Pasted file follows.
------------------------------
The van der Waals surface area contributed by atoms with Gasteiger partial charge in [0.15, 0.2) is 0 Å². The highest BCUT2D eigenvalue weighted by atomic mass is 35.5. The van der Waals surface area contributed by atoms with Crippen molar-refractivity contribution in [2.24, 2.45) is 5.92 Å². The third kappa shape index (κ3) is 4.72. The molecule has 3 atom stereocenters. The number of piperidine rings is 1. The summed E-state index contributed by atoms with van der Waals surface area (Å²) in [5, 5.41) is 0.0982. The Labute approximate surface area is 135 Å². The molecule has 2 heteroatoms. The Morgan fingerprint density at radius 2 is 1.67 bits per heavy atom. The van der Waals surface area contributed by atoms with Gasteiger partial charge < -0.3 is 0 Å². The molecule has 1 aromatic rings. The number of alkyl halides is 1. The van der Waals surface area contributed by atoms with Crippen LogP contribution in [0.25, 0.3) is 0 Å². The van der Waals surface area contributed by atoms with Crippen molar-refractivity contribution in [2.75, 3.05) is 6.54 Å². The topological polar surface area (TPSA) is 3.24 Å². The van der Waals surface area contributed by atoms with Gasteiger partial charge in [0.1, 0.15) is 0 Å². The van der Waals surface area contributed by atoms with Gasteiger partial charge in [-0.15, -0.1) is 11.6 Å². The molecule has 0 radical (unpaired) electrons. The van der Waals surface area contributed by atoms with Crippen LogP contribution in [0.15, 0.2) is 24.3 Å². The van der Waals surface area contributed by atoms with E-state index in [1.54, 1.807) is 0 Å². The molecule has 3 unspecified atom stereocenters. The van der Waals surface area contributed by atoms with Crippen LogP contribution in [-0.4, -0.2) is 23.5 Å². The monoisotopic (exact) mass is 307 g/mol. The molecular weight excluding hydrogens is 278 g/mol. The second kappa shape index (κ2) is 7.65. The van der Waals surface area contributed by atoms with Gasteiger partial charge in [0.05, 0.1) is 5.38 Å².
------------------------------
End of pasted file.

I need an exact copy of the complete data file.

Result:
The van der Waals surface area contributed by atoms with Gasteiger partial charge in [0.15, 0.2) is 0 Å². The highest BCUT2D eigenvalue weighted by atomic mass is 35.5. The van der Waals surface area contributed by atoms with Crippen molar-refractivity contribution in [2.24, 2.45) is 5.92 Å². The third kappa shape index (κ3) is 4.72. The molecule has 3 atom stereocenters. The number of piperidine rings is 1. The summed E-state index contributed by atoms with van der Waals surface area (Å²) in [5, 5.41) is 0.0982. The Labute approximate surface area is 135 Å². The molecule has 2 heteroatoms. The Morgan fingerprint density at radius 2 is 1.67 bits per heavy atom. The van der Waals surface area contributed by atoms with Gasteiger partial charge < -0.3 is 0 Å². The molecule has 1 aromatic rings. The number of alkyl halides is 1. The van der Waals surface area contributed by atoms with Crippen LogP contribution in [0.25, 0.3) is 0 Å². The van der Waals surface area contributed by atoms with Crippen molar-refractivity contribution in [2.75, 3.05) is 6.54 Å². The topological polar surface area (TPSA) is 3.24 Å². The van der Waals surface area contributed by atoms with Gasteiger partial charge in [0.1, 0.15) is 0 Å². The van der Waals surface area contributed by atoms with Gasteiger partial charge in [-0.15, -0.1) is 11.6 Å². The molecule has 0 radical (unpaired) electrons. The van der Waals surface area contributed by atoms with Crippen LogP contribution in [0.15, 0.2) is 24.3 Å². The van der Waals surface area contributed by atoms with E-state index in [1.54, 1.807) is 0 Å². The molecule has 3 unspecified atom stereocenters. The van der Waals surface area contributed by atoms with Crippen LogP contribution in [-0.4, -0.2) is 23.5 Å². The monoisotopic (exact) mass is 307 g/mol. The molecular weight excluding hydrogens is 278 g/mol. The second kappa shape index (κ2) is 7.65. The van der Waals surface area contributed by atoms with Gasteiger partial charge in [0.05, 0.1) is 5.38 Å².